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The Study Begins

Field Site at Netarts Bay, outside of Whiskey Creek Shellfish Hatchery, Netarts, OR

I arrived in Oregon in June, of 2016, having never eaten an oyster, let alone studied them. Since then I’ve learned about their life cycle, importance to the environment, their service as a harvestable resource and have developed the unnatural ability to know the phase of the moon and the times of the low tides. It has been a little over a year since the oysters I’ve been cultivating in Netarts Bay were initially deployed and so it’s time to write a blog post.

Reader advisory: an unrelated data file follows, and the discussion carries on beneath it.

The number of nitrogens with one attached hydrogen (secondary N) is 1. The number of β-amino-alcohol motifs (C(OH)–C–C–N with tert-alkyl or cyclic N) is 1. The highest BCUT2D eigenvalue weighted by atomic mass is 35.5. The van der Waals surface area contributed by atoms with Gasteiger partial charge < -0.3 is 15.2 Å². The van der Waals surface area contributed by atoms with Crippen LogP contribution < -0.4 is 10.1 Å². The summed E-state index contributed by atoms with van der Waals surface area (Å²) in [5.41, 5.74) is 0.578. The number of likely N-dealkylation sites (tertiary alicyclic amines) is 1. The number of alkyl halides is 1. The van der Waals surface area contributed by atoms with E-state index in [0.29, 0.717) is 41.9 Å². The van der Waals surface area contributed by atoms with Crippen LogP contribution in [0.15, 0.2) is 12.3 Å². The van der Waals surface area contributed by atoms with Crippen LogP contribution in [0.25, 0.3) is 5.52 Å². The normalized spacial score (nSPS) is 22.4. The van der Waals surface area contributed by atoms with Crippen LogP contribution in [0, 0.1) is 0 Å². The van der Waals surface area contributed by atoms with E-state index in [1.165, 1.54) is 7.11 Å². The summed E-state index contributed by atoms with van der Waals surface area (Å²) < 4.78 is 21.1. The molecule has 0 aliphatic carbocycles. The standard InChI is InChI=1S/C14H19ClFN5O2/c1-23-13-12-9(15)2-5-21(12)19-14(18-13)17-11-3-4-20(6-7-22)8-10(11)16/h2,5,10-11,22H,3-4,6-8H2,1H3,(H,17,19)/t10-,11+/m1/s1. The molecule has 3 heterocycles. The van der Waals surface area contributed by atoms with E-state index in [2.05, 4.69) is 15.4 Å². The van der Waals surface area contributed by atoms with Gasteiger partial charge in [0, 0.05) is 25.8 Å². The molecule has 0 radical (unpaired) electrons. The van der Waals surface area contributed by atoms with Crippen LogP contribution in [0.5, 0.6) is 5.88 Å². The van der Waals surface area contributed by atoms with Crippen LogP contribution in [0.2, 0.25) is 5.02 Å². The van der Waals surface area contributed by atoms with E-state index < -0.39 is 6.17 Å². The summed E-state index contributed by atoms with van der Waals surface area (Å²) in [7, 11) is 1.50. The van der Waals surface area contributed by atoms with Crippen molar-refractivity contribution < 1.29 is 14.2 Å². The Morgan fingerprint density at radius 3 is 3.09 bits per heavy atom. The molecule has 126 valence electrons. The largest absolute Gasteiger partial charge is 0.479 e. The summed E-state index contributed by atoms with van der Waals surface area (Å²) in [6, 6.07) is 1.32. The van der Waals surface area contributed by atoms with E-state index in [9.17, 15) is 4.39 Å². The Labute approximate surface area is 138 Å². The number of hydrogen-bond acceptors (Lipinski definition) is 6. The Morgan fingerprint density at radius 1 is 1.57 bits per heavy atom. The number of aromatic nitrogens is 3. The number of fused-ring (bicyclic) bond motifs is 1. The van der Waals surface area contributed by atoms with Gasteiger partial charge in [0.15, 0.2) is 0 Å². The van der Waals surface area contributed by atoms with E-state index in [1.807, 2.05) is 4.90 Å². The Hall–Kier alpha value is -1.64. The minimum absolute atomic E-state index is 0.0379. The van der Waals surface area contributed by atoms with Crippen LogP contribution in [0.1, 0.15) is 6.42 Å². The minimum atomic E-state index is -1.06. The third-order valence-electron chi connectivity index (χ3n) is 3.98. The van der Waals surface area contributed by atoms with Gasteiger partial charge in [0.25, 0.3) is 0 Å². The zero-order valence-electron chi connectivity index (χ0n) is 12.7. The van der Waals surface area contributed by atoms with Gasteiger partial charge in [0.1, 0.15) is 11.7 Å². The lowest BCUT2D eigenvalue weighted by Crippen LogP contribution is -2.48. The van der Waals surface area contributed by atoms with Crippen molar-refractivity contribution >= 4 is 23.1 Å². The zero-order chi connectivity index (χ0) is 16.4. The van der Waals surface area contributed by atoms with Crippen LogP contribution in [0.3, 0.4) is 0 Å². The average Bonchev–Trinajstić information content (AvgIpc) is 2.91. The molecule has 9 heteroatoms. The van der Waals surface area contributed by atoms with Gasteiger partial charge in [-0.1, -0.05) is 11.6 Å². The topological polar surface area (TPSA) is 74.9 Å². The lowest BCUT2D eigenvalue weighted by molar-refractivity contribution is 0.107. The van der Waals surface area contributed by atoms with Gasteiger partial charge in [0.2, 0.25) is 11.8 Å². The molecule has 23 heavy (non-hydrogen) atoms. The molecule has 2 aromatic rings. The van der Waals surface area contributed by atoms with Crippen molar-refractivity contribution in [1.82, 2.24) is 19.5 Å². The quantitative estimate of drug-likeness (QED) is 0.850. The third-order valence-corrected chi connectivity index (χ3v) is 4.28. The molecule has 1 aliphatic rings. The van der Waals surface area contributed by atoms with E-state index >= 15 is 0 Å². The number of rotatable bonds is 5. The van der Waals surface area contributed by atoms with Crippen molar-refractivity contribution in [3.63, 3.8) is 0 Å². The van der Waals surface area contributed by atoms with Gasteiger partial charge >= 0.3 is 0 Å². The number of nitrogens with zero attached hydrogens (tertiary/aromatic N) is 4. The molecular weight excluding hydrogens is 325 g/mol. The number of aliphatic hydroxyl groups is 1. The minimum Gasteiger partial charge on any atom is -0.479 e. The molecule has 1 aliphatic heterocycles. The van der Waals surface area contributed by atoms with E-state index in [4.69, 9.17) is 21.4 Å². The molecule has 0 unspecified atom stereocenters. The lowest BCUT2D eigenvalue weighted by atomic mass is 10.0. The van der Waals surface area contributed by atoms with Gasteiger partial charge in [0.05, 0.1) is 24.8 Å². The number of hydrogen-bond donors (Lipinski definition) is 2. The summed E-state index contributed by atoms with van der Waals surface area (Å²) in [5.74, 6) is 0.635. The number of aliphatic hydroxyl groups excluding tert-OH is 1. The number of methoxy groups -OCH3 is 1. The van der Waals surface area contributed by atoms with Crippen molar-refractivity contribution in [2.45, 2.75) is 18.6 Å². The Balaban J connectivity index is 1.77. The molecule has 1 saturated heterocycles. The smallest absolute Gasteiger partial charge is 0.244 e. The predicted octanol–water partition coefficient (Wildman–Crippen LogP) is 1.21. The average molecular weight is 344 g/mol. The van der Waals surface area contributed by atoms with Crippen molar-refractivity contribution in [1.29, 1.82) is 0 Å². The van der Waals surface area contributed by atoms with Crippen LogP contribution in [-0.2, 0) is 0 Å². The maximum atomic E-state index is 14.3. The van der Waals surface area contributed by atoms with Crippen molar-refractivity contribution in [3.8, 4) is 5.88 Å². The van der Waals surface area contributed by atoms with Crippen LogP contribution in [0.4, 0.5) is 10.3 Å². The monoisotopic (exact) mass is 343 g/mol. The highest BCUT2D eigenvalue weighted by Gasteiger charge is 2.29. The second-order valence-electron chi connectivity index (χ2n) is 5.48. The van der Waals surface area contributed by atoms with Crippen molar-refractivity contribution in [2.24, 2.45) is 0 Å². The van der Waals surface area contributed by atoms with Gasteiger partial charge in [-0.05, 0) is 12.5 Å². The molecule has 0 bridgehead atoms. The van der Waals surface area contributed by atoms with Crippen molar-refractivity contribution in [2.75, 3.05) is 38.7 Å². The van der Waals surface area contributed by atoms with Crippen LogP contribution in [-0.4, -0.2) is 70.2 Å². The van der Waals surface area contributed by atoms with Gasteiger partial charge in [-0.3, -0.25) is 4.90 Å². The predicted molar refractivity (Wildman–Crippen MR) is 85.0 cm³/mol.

Securing oyster bags on top of shell plantings. PC: Tiffany Woods, Oregon Sea Grant

The growth has been more physical than mental for the oysters. They’ve gone from a few millimeters to an average of over 5 cm in length. My growth, on the other hand, has been much more mental. I’ve had the opportunity to work with and learn from some incredible people in the College of Earth, Ocean, and Atmospheric Sciences, here at Oregon State University. I’ve been extremely lucky to work with my advisor Dr. Alyssa Shiel, as well as Drs. George Waldbusser and

Adam Kent on this research funded by Oregon Sea Grant. I’ve also had the opportunity to work with an amazing set of graduate students and who’ve taught me so much in the past year.

So what have I been doing over the past year and why? Read more next week when this series continues!


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